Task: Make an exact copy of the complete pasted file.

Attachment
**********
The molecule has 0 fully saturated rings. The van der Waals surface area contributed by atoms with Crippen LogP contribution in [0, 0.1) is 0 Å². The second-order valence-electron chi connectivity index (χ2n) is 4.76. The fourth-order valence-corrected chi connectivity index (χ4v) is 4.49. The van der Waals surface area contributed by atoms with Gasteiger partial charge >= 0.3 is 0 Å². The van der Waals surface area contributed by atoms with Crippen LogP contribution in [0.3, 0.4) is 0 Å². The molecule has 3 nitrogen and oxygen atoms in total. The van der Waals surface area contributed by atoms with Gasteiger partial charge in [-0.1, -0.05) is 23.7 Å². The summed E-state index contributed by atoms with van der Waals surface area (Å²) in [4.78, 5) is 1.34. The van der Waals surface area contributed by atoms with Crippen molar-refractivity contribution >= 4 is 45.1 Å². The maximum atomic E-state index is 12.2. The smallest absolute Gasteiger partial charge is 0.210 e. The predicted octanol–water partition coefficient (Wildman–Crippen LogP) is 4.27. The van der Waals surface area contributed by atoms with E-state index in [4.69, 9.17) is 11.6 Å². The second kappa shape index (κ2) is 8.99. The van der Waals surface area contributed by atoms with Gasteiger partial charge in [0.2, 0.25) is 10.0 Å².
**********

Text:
The molecule has 0 fully saturated rings. The van der Waals surface area contributed by atoms with Crippen LogP contribution in [0, 0.1) is 0 Å². The second-order valence-electron chi connectivity index (χ2n) is 4.76. The fourth-order valence-corrected chi connectivity index (χ4v) is 4.49. The van der Waals surface area contributed by atoms with Gasteiger partial charge >= 0.3 is 0 Å². The van der Waals surface area contributed by atoms with Crippen LogP contribution in [0.3, 0.4) is 0 Å². The molecule has 3 nitrogen and oxygen atoms in total. The van der Waals surface area contributed by atoms with Gasteiger partial charge in [-0.1, -0.05) is 23.7 Å². The summed E-state index contributed by atoms with van der Waals surface area (Å²) in [4.78, 5) is 1.34. The van der Waals surface area contributed by atoms with Crippen molar-refractivity contribution >= 4 is 45.1 Å². The maximum atomic E-state index is 12.2. The smallest absolute Gasteiger partial charge is 0.210 e. The predicted octanol–water partition coefficient (Wildman–Crippen LogP) is 4.27. The van der Waals surface area contributed by atoms with E-state index in [4.69, 9.17) is 11.6 Å². The second kappa shape index (κ2) is 8.99. The van der Waals surface area contributed by atoms with Gasteiger partial charge in [0.2, 0.25) is 10.0 Å².